The sun appeared on November 7th for the first time in weeks to greet the leaders arriving to attend the 2014 North Cascades Youth Leadership Conference. For three days, North Cascades Institute, North Cascades National Park, and Mount Baker-Snoqualmie National Forest hosted the fifth annual North Cascades Youth Leadership Conference at North Cascades Institute. Over sixty inspirational high school and college-aged participants, who travelled from various parts of the Pacific Northwest, arrived to see old friends, make new connections, learn about community action and environmental service, define their educational and professional goals, and enhance their leadership skills. These students were alumni of Youth Leadership Adventures, Student Conservation Association, and Recreation’s Outdoor Opportunities Program. The weekend would be packed full with hiking, learning, planning, dreaming, connecting, and inspiring!

 

 

YLCGroupHike
Students gather and take in some of the sights around North Cascades Institute

Once everyone arrived and oriented a bit to campus we gathered into our small groups to get out on the trails and get the weekend underway. Groups headed out on to different trails to get some fresh air, but also spent some time reflecting on what brought them to the conference and ways to start working toward their future goals now. One student reflected on how important it was to “be the butterfly” from Ray Bradbury’s A Sound of Thunder. “When the man stepped on the butterfly in the past, the course of human history changed,” she said. “We are also butterflies, and our actions can change the future.” (See what I mean about inspiring?)

YLCActionPlans

Students gather to discuss goals and work on Action Plans

YLCVanessaTorres

Inspiring words from our keynote speaker Vanessa Torres

After a delicious dinner provided by the North Cascades Institute’s Chef Shelby, we heard from our keynote speaker, Vanessa Torres. Vanessa currently works as the Youth and Special Initiatives Coordinator for the National Park Service. She shared a beautiful and powerful story with us about finding her own connection to nature and the power of following your passion. Then as a community we gathered around for campfire before heading to bed. Saturday was sure to be packed with adventure and learning.

» Continue reading Reflection and Action: the 2014 North Cascades Youth Leadership Conference

YLC SSP Photo

A New Culture: The 2013 Henry M. Jackson Youth Leadership Conference

November 22nd, 2013 | Posted by in Institute News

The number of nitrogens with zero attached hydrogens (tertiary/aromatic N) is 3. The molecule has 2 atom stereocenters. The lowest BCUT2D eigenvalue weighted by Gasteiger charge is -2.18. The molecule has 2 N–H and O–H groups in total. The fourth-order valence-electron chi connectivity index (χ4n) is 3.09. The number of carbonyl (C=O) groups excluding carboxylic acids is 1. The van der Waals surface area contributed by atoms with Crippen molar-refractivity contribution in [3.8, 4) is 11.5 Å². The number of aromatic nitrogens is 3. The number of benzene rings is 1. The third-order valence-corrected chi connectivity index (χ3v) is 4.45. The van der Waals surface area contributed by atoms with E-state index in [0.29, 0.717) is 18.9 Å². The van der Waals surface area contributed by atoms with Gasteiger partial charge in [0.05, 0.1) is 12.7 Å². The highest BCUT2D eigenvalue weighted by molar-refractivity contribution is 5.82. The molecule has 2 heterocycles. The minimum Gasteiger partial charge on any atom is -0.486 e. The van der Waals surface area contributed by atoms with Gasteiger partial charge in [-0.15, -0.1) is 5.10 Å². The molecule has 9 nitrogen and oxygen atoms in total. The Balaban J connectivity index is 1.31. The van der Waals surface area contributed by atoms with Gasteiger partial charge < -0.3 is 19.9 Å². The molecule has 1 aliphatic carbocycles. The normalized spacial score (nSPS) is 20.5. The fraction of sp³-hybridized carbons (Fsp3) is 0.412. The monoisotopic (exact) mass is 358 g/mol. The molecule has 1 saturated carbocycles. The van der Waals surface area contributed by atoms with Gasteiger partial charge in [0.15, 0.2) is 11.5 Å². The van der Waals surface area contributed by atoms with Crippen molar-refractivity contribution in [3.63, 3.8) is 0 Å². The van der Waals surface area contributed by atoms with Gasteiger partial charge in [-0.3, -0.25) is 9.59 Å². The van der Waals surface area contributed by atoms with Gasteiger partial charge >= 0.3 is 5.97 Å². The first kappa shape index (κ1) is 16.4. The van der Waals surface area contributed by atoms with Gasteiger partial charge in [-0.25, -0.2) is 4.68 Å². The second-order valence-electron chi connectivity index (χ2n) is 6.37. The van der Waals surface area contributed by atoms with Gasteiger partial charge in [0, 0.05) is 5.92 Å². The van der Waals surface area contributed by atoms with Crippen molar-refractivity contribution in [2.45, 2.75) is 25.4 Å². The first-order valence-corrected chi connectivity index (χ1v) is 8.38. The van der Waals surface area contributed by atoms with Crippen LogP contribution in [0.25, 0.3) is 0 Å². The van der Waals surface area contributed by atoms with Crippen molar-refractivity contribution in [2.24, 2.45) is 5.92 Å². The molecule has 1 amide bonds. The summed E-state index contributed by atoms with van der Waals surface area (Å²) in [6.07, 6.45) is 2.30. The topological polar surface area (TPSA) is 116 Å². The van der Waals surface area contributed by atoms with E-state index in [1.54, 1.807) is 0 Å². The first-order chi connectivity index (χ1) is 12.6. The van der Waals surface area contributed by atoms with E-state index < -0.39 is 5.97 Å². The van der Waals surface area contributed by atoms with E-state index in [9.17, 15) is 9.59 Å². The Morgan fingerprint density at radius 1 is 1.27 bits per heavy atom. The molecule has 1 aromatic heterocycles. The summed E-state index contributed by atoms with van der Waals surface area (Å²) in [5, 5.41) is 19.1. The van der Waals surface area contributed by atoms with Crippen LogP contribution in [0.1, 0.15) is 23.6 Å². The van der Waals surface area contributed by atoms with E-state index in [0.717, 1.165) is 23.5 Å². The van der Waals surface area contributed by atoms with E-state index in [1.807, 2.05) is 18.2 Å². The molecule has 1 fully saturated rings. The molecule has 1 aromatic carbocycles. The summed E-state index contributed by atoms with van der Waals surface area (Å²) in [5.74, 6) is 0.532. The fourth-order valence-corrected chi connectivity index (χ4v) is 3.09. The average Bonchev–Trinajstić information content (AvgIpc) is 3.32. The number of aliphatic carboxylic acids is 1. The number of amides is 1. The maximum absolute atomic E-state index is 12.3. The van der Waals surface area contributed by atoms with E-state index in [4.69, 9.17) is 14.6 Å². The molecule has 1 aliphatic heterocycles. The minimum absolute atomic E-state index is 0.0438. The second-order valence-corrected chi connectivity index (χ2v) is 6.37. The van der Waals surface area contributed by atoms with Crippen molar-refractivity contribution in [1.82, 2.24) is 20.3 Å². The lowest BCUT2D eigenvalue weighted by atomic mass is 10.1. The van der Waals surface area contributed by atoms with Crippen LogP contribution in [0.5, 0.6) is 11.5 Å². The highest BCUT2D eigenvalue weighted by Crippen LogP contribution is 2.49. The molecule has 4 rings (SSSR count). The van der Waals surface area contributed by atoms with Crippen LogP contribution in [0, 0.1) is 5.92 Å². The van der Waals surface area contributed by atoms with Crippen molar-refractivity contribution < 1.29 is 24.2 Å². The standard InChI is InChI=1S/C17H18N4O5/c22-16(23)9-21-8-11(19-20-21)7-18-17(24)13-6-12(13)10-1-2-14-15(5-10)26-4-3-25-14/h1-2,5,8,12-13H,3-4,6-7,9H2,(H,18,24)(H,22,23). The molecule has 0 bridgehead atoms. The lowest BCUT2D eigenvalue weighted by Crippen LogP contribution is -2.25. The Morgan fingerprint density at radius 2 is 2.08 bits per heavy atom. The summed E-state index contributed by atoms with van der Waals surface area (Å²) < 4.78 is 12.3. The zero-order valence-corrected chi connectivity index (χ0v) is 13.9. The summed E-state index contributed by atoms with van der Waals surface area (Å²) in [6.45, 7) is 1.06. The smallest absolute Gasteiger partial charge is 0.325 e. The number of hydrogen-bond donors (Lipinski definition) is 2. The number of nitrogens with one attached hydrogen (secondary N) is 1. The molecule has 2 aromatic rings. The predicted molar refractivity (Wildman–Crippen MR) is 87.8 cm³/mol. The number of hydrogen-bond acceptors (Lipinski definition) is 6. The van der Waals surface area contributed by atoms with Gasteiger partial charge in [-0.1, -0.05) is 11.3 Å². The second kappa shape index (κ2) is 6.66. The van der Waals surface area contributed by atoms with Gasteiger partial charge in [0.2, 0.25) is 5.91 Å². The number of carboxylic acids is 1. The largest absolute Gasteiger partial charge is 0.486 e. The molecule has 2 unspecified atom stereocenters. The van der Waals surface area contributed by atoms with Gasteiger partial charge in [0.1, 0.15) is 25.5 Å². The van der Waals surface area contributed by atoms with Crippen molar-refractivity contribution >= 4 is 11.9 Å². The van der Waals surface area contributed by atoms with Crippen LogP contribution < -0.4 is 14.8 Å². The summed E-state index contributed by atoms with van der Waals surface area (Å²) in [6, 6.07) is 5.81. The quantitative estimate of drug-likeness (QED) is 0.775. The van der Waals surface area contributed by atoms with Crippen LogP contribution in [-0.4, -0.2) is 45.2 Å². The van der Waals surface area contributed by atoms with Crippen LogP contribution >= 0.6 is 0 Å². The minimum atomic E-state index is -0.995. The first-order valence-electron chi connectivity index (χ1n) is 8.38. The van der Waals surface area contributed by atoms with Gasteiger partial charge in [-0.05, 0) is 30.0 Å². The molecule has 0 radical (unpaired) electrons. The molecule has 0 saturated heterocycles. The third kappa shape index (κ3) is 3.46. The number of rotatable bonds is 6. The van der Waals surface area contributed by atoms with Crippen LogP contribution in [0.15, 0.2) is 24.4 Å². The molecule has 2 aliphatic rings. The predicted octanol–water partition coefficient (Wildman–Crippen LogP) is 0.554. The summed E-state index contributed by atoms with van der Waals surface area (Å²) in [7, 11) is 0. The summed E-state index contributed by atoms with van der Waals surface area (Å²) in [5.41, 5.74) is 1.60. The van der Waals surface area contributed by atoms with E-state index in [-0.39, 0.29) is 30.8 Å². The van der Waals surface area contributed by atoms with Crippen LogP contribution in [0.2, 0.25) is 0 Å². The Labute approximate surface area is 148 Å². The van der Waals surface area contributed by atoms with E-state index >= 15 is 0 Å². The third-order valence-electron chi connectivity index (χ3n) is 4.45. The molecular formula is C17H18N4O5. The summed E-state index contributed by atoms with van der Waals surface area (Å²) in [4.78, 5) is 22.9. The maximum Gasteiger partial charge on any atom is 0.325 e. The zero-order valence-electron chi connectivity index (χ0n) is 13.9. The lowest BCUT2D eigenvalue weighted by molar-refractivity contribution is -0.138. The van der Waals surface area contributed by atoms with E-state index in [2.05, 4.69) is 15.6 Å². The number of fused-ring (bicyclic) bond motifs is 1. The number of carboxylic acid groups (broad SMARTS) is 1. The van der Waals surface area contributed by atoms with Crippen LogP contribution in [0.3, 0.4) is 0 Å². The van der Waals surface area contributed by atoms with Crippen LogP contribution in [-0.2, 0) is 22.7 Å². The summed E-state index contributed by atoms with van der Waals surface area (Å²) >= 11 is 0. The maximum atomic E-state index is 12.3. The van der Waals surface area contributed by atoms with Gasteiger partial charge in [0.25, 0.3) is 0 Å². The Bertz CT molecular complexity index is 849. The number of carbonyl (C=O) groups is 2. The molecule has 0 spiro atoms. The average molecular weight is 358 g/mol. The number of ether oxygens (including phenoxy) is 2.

Hey leaders?!”

Hey what!?!”

It was that time of year again, when over 60 motivated teens and environmental professionals from throughout the Pacific Northwest converge on the North Cascades Institute to spend the weekend learning about community action and environmental service projects. On November 9 and 10, the North Cascades Institute, National Park Service and United States Forest Service hosted the fourth annual Henry M. Jackson Youth Leadership Conference. The conference brought together former participants from regional youth stewardship programs to help them define their educational and professional goals, introduce them to new people and opportunities, and enhance their leadership skills.

One student, Tatum Kenn, described the weekend in her evaluation at the end of the conference: “LIFE CHANGING. INSPIRING. EYE OPENING.”

APCulturalCompA break-out session titled “Cultural Competence and the Environmental Movement,” facilitated by Sarah Weigle, Program Coordinator for the Student Conservation Association, and Amy Brown, NCI’s Youth Leadership Manager. Photo by Andrew Pringle.

And BUSY.  There were 11 break-out sessions, exploring everything from “Leadership Styles” and “Opportunities with the Federal Government” to “Adventures Abroad” and “Camping 101.” There was a Student Success Panel, featuring six youth leaders who shared their stories and answered questions from the audience, and an hour of student-led dialogue on topics ranging from labeling genetically-modified organisms to human population growth and sustainability. There was an Opportunity Fair, where government, non-profit and for-profit environmental leaders assembled to network with participants about future jobs, internships and programs. The following organizations all graciously attended the fair:

Lewis and Clark National Historic Park

Mount Baker Snoqualmie National Forest

McNett Corporation

National Forest Foundation

National Outdoor Leadership School

North Cascades Institute

North Cascades National Park Complex

Northwest Youth Corps

Seattle Parks and Recreation’s Outdoor Opportunities

Skagit Fisheries Enhancement Group

Skagit Valley College

Student Conservation Association

Washington Conservation Corps

Washington Trails Association

Wilderness Awareness School

Additionally, Charles Thomas, Regional Manager of Youth Programs for the National Park Service Pacific West Region, flew in from California for the first day of the conference. Imagine if more national parks hosted annual events for youth leaders?

TatumKnotsLearning how to tie knots in “Camping 101.” Photo by Aneka Singlaub.